What is the fundamental problem with all four of these scenarios? The foremost problem is the asking of the wrong leading question: What are the real issues that compromise U.S. and school curriculum? The fundamental problem here is that the student is not dynamically a part of any of these conversations. Instead, the curriculum is being planned for the student as though learning occurs in a logical, concrete, and sequential manner. 

If we believe, however, that deep and profound learning is messy and requires a willingness to venture into the unfamiliar or unknown, then curriculum design needs to be approached differently. What are the starting points?

1. How do we really know each learner? What are his/her areas of passion, interest, talent, curiosity? What are his/her areas of prior knowledge and readiness for learning? What is his/her learning profile? Do we see these questions as token markers within differentiated instruction, or are we genuinely interested and curious about our learners and what is important to them?

2. What are the big ideas or concepts that are most important for students to understand in a K-12 education? How can we collectively "see the forest for the trees" in these big ideas and concepts, and how is this unpacked and deeply understood by educators? Do we error on the side of over-simplification of what is truly complex because we believe a lock-step education outweighs the value of density and inquiry?

3. What if complexity was further reinforced through appropriately challenging levels of problem-based and project-based learning where knowledge and skills are inherent within authentic work? In this way long curriculum lists of knowledge and skills could be replaced by robust problems and projects that fully engage students in real life learning and applications of learning. 

4. How do we authentically invite students to be co-designers in their own learning so that students and teachers are fully engaged in a journey of inquiry and discovery together?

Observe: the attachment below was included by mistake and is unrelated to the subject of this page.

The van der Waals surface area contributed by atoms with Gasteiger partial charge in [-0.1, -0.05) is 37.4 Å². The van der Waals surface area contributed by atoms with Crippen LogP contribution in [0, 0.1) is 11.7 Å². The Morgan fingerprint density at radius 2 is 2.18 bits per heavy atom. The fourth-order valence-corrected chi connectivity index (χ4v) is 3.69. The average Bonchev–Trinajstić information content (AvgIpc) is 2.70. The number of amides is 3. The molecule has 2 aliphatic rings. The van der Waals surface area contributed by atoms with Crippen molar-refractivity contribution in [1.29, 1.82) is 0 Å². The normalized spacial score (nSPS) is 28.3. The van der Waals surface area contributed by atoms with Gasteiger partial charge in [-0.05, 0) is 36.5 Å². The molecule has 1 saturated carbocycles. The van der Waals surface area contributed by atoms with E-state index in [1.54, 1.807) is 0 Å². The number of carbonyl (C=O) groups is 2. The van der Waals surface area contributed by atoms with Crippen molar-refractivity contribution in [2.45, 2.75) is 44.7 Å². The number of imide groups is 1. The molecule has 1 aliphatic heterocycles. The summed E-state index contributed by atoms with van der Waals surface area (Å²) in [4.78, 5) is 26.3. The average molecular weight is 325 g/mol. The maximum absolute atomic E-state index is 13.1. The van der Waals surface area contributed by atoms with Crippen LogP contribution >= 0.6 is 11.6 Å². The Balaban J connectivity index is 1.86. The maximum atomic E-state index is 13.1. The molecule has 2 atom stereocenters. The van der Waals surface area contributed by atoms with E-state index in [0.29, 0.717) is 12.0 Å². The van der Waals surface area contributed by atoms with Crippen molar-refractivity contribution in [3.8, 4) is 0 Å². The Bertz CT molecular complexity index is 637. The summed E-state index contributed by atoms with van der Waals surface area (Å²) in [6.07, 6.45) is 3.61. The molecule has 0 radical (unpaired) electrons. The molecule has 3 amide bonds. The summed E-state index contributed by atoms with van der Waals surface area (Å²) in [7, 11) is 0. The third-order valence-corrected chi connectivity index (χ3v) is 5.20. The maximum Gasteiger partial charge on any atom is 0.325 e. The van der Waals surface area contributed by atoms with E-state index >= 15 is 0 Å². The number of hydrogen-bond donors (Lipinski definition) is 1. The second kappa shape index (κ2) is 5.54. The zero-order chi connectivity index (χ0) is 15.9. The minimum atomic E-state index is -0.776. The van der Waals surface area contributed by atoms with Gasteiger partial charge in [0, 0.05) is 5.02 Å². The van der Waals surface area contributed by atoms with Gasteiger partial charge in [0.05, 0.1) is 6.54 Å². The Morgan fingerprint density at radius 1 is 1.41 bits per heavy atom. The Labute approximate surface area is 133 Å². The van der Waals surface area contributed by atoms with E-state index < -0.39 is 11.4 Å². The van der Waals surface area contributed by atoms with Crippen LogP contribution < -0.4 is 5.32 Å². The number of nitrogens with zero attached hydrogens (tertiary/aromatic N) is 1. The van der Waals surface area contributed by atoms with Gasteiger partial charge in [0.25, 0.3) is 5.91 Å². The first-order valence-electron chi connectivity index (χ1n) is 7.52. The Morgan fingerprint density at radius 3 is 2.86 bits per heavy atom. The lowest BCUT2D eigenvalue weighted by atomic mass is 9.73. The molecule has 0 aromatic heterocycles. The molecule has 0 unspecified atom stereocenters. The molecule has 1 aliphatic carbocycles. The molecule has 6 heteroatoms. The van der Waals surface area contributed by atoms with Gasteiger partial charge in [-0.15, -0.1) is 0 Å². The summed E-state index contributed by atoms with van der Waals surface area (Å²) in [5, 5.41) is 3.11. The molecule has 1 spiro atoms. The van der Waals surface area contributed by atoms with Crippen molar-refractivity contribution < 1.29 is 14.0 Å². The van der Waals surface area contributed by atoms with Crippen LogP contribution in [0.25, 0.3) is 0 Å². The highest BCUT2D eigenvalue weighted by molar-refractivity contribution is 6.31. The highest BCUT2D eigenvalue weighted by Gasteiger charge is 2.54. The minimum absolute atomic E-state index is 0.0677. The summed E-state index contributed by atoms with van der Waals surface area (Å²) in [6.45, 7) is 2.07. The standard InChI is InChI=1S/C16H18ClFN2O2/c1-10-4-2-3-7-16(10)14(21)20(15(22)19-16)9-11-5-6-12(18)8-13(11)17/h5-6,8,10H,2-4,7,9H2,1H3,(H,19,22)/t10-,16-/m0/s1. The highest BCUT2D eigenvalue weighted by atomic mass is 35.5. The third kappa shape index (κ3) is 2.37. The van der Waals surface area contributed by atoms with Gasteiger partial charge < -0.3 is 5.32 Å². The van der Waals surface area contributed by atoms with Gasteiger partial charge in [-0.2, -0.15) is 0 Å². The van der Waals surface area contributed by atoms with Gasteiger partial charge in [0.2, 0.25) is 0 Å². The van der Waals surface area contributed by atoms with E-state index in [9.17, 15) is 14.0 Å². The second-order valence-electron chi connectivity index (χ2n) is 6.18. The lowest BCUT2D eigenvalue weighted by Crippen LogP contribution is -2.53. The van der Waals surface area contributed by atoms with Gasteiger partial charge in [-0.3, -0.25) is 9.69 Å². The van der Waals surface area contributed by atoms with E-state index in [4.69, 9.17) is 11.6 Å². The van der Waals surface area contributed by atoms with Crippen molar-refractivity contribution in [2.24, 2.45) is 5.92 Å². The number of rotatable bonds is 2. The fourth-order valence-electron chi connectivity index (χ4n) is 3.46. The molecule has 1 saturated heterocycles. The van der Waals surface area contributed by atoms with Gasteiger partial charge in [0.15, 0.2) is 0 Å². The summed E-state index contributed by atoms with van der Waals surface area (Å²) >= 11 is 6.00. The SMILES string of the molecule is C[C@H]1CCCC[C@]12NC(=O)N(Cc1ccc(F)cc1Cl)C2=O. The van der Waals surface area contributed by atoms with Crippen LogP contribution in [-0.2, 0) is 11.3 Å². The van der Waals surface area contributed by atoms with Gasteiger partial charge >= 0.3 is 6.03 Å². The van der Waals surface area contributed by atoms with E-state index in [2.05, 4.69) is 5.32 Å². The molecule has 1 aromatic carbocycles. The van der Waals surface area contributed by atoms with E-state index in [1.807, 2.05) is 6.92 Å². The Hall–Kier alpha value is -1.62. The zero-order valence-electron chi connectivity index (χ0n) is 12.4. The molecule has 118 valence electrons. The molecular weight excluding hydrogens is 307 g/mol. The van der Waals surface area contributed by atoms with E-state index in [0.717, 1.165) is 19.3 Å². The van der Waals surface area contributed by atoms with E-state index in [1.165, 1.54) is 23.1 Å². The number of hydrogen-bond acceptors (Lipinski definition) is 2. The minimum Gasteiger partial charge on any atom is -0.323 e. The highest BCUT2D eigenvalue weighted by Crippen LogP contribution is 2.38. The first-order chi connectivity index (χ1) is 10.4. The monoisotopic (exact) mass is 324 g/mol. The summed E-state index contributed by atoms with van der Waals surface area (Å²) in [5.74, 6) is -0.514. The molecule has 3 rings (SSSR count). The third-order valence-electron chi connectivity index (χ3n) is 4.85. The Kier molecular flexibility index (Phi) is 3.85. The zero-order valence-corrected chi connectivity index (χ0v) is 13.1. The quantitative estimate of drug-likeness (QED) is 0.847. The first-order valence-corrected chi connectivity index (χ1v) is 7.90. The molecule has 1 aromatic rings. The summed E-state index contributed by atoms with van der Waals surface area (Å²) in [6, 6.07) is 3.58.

5. What are various ways that students can demonstrate their understanding of big ideas and concepts in ways that are not necessarily sequential or according to "pacing guidelines?" How can students further apply their learning to different real life situations and connect with others in the world?

6. How can learning become more about dispositions for learning, so that the student becomes increasingly self-aware of his/her own goal-setting and progress?  And how can assessments become more internally driven by students than externally driven?

In short, how can the entire system of education become more respectful of the learner in creating a trusting, inviting, asynchronous, and collaborative environment where learning is authentic, exciting, and meaningful for them?  For curriculum, I believe we need to meet our students in the middle. As educators, we bring forward those essential areas of learning that also create openings and opportunities for new and unplanned areas of learning. As educators, we engage in this enterprise because we believe our students are also our teachers. 

Thursday, 2 May 2013

The Importance of Student Voice

I was recently approached by a high school student who asked, "In order for student voices to be heard, should student evaluations of teachers be mandatory and used in the teacher’s performance review? Furthermore, is there a way to make sure that student feedback is fair and valid?"

If we truly believe in the value of students to be co-designers in learning and empowered in their learning, shouldn't we also value their important feedback? If we do value student feedback, then how can we make this meaningful and constructive?
Many schools in the U.S. and internationally are addressing this "controversial issue" with no consensus on a particular approach to pursue. Some schools advocate for student feedback as a "weighted component" on teacher evaluation with other components, some schools provide opportunity for student feedback that is exclusively reviewed by the teacher, and some schools provide opportunity for the teacher to verbally reflect on "themes" within student feedback with one's supervisor. Many schools simply ignore student feedback as too complicated and untrustworthy.